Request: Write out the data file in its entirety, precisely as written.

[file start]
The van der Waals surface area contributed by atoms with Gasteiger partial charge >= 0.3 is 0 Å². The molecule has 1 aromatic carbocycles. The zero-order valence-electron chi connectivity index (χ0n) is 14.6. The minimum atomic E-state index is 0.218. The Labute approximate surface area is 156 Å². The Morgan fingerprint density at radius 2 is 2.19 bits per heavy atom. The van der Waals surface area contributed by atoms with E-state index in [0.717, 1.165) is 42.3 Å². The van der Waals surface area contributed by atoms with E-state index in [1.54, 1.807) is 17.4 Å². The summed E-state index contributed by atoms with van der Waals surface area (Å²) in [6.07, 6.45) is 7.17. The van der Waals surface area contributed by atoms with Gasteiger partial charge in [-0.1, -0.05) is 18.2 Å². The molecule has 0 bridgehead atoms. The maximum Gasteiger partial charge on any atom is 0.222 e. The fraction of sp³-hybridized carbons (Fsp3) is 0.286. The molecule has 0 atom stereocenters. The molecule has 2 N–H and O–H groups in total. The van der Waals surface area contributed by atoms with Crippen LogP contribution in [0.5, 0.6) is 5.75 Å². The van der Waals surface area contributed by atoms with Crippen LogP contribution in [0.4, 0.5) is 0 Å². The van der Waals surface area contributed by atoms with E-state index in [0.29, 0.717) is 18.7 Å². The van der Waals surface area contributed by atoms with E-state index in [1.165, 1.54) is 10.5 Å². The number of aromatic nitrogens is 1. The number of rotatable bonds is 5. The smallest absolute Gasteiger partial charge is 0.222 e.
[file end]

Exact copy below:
The van der Waals surface area contributed by atoms with Gasteiger partial charge >= 0.3 is 0 Å². The molecule has 1 aromatic carbocycles. The zero-order valence-electron chi connectivity index (χ0n) is 14.6. The minimum atomic E-state index is 0.218. The Labute approximate surface area is 156 Å². The Morgan fingerprint density at radius 2 is 2.19 bits per heavy atom. The van der Waals surface area contributed by atoms with E-state index in [0.717, 1.165) is 42.3 Å². The van der Waals surface area contributed by atoms with E-state index in [1.54, 1.807) is 17.4 Å². The summed E-state index contributed by atoms with van der Waals surface area (Å²) in [6.07, 6.45) is 7.17. The van der Waals surface area contributed by atoms with Gasteiger partial charge in [-0.1, -0.05) is 18.2 Å². The molecule has 0 bridgehead atoms. The maximum Gasteiger partial charge on any atom is 0.222 e. The fraction of sp³-hybridized carbons (Fsp3) is 0.286. The molecule has 0 atom stereocenters. The molecule has 2 N–H and O–H groups in total. The van der Waals surface area contributed by atoms with Crippen LogP contribution in [0.5, 0.6) is 5.75 Å². The van der Waals surface area contributed by atoms with Crippen LogP contribution in [0.4, 0.5) is 0 Å². The van der Waals surface area contributed by atoms with E-state index in [0.29, 0.717) is 18.7 Å². The van der Waals surface area contributed by atoms with E-state index in [1.165, 1.54) is 10.5 Å². The number of aromatic nitrogens is 1. The number of rotatable bonds is 5. The smallest absolute Gasteiger partial charge is 0.222 e.